Sadly, Gidney undermines his film by using his co-producer Elkind as an interviewee. Spitzer leaked reporter Elkind the details of the Eddie Stern investigation while he was attorney general, and Elkind has been a Spitzer toady since their days at Princeton. He is a cheerleader without credibility.
Gidney has done a notable job of turning chicken shit into chicken salad by recycling Spitzer’s carefully crafted campaign ads along with wonderful multiple visuals of Eliot and Silda on the stump, holding hands, on the beach, with the girls, and all the other clever techniques used to try to soften your impression of this brusque, unlikable prick.
Some fat slob named Jimmy Siegel actually said that every day on the Spitzer campaign was “delightful,” which is a joke in view of Spitzer’s dictatotiral and control freak manner. Every democratic campaign consultant will tell you he is both a pincher of Bernard’s pennies and insists on writing speeches, TV spots, and press releases himself. Spitzer is a pain in the ass to deal with in the political context.
Gidney must not have lived in New York long, or he would know that The Village Voice’s long-time left-wing hitman Wayne Barrett is so ideological, that he has no credibility with anyone. Not revealed is the fact that Barrett is consulting Spitzer actively on his comeback. Barrett is so rigid in his wrong thinking, it’s laughable. Anything bad comes from the right; anything good comes from the left. In the views of hardcore reds like Barrett, there are no gray areas. Yes, Wayne, fabricating state documents and arranging for the Albany Times Union to ask for them, is a dirty trick approved by your angel–who is better than all of us–Eliot Spitzer. If Nixon did this, you’d be screaming. You see a right-wing conspiracy under every rock. The last time Wayne Barrett wrote about me, 87 individual misstatement of facts marred his articles, which revealed 36 different violations of the National Association of Journalists. Barrett has no interest in facts. His opining on Spitzer in Gidney’s film is a joke. Guess they couldn’t get a real journalist. The Village Voice, where Barrett works, is now distributed for free. That is what it is worth.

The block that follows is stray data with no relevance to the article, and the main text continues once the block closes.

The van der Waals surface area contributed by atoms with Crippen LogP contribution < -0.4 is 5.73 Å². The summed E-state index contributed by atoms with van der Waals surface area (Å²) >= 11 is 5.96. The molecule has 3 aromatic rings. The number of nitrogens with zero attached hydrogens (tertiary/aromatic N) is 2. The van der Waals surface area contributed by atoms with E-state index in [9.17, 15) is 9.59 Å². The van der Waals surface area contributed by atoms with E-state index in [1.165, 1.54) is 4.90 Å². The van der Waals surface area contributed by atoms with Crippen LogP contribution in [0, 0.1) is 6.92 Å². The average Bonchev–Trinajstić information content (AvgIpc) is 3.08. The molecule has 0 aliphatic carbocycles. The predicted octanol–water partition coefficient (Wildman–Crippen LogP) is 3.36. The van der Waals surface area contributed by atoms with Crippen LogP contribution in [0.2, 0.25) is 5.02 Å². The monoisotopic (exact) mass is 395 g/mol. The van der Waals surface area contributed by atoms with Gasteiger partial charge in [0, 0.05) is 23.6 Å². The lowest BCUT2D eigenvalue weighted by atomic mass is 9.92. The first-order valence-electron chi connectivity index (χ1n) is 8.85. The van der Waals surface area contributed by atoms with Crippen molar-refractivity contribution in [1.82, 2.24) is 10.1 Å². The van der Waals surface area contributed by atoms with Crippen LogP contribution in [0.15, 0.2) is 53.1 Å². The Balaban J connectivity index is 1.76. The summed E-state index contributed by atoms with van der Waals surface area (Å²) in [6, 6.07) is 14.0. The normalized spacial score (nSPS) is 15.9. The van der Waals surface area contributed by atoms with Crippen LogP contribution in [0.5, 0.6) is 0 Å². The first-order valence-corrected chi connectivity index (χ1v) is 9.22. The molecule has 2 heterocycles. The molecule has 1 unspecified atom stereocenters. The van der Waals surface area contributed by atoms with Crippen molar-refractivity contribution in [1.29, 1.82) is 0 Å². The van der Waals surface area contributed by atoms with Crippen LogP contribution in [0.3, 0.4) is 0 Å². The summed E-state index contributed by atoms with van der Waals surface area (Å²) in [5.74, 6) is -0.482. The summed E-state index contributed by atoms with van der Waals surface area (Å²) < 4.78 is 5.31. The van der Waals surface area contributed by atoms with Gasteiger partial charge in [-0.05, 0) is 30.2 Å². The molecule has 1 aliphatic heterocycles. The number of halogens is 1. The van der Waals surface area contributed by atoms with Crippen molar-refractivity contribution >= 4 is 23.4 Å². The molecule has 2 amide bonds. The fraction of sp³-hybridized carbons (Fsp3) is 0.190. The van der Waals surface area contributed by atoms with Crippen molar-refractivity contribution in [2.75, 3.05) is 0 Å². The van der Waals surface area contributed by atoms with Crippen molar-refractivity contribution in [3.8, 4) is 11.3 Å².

Spitzer’s actions against Grasso and Langone as well as his efforts to prosecute AIG Chairman Greenberg. Gidney presents only Spitzer’s side of the case against Greenberg and fails to grasp that the half billion dollars Greenberg supposedly secretly borrowed to pump up AIG’s bottom line wasn’t enough money to effect the bottom line of a company with a huge balance sheet. The truth is Spitzer was ignominiously defeated in the courts in his NYSE and AIG prosecutions.
Gidney also tries to promote the idea that Spitzer used the Emperor Club VIP escort service exclusively largely because of the five agencies Spitzer is known to have used, they were the only ones willing to go on camera and talk to him. Spitzer used multiple agencies because girls who saw him once, were rarely (but occasionally) willing to see him again, based on his over-aggressiveness during sex and his attempts to avoid the use condoms, which are de rigueur in the high-end prostitution world.
Characterizing Kristin Davis as an ex-escort is also incorrect and most likely meant as a slur. Davis ran the most successful high-end escort business in the country, but there is no evidence that she worked as a prostitute at any time. She was a businesswoman, not a whore. It should be corrected before the film is finished, because Ms. Davis is litigious.
If a great documentary is about revealing a little bit more of a particular subject, Gidney has failed. Spectacularly. If the film is meant to white-wash a conniving and corrupt egomaniac, Gidney does the job admirably. Gidney does his best to rewrite history Spitzer’s entire political and personal history, but the truth is, no amount of propaganda peddled by the former Attorney General’s pals will change what Spitzer once was and continues to be — a mountebank.